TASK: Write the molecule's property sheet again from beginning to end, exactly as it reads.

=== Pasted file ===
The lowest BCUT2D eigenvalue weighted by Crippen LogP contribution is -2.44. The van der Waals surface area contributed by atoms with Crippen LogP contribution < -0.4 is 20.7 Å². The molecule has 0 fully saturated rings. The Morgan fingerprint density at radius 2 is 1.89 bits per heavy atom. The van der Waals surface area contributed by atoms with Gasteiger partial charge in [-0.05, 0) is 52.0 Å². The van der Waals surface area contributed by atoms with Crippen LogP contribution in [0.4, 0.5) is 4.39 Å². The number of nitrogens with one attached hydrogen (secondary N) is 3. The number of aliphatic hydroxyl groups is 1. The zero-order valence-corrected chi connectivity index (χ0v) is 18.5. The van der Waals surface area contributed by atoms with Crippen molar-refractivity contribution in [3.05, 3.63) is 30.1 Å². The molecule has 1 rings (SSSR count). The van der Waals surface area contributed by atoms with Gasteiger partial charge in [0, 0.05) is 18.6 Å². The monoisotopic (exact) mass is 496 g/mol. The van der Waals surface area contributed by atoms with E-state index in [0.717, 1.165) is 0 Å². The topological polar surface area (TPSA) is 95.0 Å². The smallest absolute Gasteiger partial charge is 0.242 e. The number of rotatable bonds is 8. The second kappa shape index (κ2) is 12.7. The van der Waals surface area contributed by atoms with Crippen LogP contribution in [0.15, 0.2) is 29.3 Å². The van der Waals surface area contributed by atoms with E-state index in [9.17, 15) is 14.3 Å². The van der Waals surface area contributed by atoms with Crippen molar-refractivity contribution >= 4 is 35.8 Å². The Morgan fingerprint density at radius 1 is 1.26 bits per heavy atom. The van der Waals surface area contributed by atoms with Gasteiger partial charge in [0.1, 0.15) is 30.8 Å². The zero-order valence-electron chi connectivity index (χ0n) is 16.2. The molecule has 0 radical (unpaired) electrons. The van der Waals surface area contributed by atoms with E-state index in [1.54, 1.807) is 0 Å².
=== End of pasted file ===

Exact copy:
The lowest BCUT2D eigenvalue weighted by Crippen LogP contribution is -2.44. The van der Waals surface area contributed by atoms with Crippen LogP contribution < -0.4 is 20.7 Å². The molecule has 0 fully saturated rings. The Morgan fingerprint density at radius 2 is 1.89 bits per heavy atom. The van der Waals surface area contributed by atoms with Gasteiger partial charge in [-0.05, 0) is 52.0 Å². The van der Waals surface area contributed by atoms with Crippen LogP contribution in [0.4, 0.5) is 4.39 Å². The number of nitrogens with one attached hydrogen (secondary N) is 3. The number of aliphatic hydroxyl groups is 1. The zero-order valence-corrected chi connectivity index (χ0v) is 18.5. The van der Waals surface area contributed by atoms with Crippen molar-refractivity contribution in [3.05, 3.63) is 30.1 Å². The molecule has 1 rings (SSSR count). The van der Waals surface area contributed by atoms with Gasteiger partial charge in [0, 0.05) is 18.6 Å². The monoisotopic (exact) mass is 496 g/mol. The van der Waals surface area contributed by atoms with E-state index in [0.717, 1.165) is 0 Å². The topological polar surface area (TPSA) is 95.0 Å². The smallest absolute Gasteiger partial charge is 0.242 e. The number of rotatable bonds is 8. The second kappa shape index (κ2) is 12.7. The van der Waals surface area contributed by atoms with Crippen LogP contribution in [0.15, 0.2) is 29.3 Å². The van der Waals surface area contributed by atoms with E-state index in [9.17, 15) is 14.3 Å². The van der Waals surface area contributed by atoms with Crippen molar-refractivity contribution >= 4 is 35.8 Å². The Morgan fingerprint density at radius 1 is 1.26 bits per heavy atom. The van der Waals surface area contributed by atoms with Gasteiger partial charge in [0.1, 0.15) is 30.8 Å². The zero-order valence-electron chi connectivity index (χ0n) is 16.2. The molecule has 0 radical (unpaired) electrons. The van der Waals surface area contributed by atoms with E-state index in [1.54, 1.807) is 0 Å².